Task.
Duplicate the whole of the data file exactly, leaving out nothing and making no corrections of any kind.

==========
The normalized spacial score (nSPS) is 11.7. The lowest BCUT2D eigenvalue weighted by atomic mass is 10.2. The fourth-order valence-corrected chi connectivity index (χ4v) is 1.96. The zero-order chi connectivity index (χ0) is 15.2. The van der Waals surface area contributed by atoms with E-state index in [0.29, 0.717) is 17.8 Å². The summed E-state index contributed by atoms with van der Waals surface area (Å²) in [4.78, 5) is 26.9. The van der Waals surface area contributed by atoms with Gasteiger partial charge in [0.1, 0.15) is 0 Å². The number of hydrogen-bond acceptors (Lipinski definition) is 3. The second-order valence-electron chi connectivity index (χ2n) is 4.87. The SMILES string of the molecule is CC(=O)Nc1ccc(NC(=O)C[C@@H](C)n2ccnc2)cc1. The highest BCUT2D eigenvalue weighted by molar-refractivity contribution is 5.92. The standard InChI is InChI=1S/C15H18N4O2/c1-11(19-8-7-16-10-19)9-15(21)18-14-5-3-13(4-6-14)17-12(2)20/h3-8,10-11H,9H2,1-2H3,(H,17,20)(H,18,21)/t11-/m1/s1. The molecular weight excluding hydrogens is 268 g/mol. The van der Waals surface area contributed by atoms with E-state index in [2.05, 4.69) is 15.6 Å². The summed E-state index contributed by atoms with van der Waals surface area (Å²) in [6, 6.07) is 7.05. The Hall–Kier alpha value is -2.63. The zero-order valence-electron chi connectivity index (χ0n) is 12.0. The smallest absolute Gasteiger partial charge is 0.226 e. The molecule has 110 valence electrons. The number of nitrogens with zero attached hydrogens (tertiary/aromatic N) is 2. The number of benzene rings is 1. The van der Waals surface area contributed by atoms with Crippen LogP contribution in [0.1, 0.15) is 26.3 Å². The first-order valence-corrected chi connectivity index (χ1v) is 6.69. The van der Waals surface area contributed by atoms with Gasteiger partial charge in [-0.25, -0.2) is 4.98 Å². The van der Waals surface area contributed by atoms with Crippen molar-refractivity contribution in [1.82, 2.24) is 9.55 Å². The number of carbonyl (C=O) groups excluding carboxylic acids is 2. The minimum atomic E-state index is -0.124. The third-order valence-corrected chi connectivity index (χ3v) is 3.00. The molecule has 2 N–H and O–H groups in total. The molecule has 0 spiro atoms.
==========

The normalized spacial score (nSPS) is 11.7. The lowest BCUT2D eigenvalue weighted by atomic mass is 10.2. The fourth-order valence-corrected chi connectivity index (χ4v) is 1.96. The zero-order chi connectivity index (χ0) is 15.2. The van der Waals surface area contributed by atoms with E-state index in [0.29, 0.717) is 17.8 Å². The summed E-state index contributed by atoms with van der Waals surface area (Å²) in [4.78, 5) is 26.9. The van der Waals surface area contributed by atoms with Gasteiger partial charge in [0.1, 0.15) is 0 Å². The number of hydrogen-bond acceptors (Lipinski definition) is 3. The second-order valence-electron chi connectivity index (χ2n) is 4.87. The SMILES string of the molecule is CC(=O)Nc1ccc(NC(=O)C[C@@H](C)n2ccnc2)cc1. The highest BCUT2D eigenvalue weighted by molar-refractivity contribution is 5.92. The standard InChI is InChI=1S/C15H18N4O2/c1-11(19-8-7-16-10-19)9-15(21)18-14-5-3-13(4-6-14)17-12(2)20/h3-8,10-11H,9H2,1-2H3,(H,17,20)(H,18,21)/t11-/m1/s1. The molecular weight excluding hydrogens is 268 g/mol. The van der Waals surface area contributed by atoms with E-state index in [2.05, 4.69) is 15.6 Å². The summed E-state index contributed by atoms with van der Waals surface area (Å²) in [6, 6.07) is 7.05. The Hall–Kier alpha value is -2.63. The zero-order valence-electron chi connectivity index (χ0n) is 12.0. The smallest absolute Gasteiger partial charge is 0.226 e. The molecule has 110 valence electrons. The number of nitrogens with zero attached hydrogens (tertiary/aromatic N) is 2. The number of benzene rings is 1. The van der Waals surface area contributed by atoms with Crippen LogP contribution in [0.1, 0.15) is 26.3 Å². The first-order valence-corrected chi connectivity index (χ1v) is 6.69. The van der Waals surface area contributed by atoms with Gasteiger partial charge in [-0.25, -0.2) is 4.98 Å². The van der Waals surface area contributed by atoms with Crippen molar-refractivity contribution in [1.82, 2.24) is 9.55 Å². The number of carbonyl (C=O) groups excluding carboxylic acids is 2. The minimum atomic E-state index is -0.124. The third-order valence-corrected chi connectivity index (χ3v) is 3.00. The molecule has 2 N–H and O–H groups in total. The molecule has 0 spiro atoms.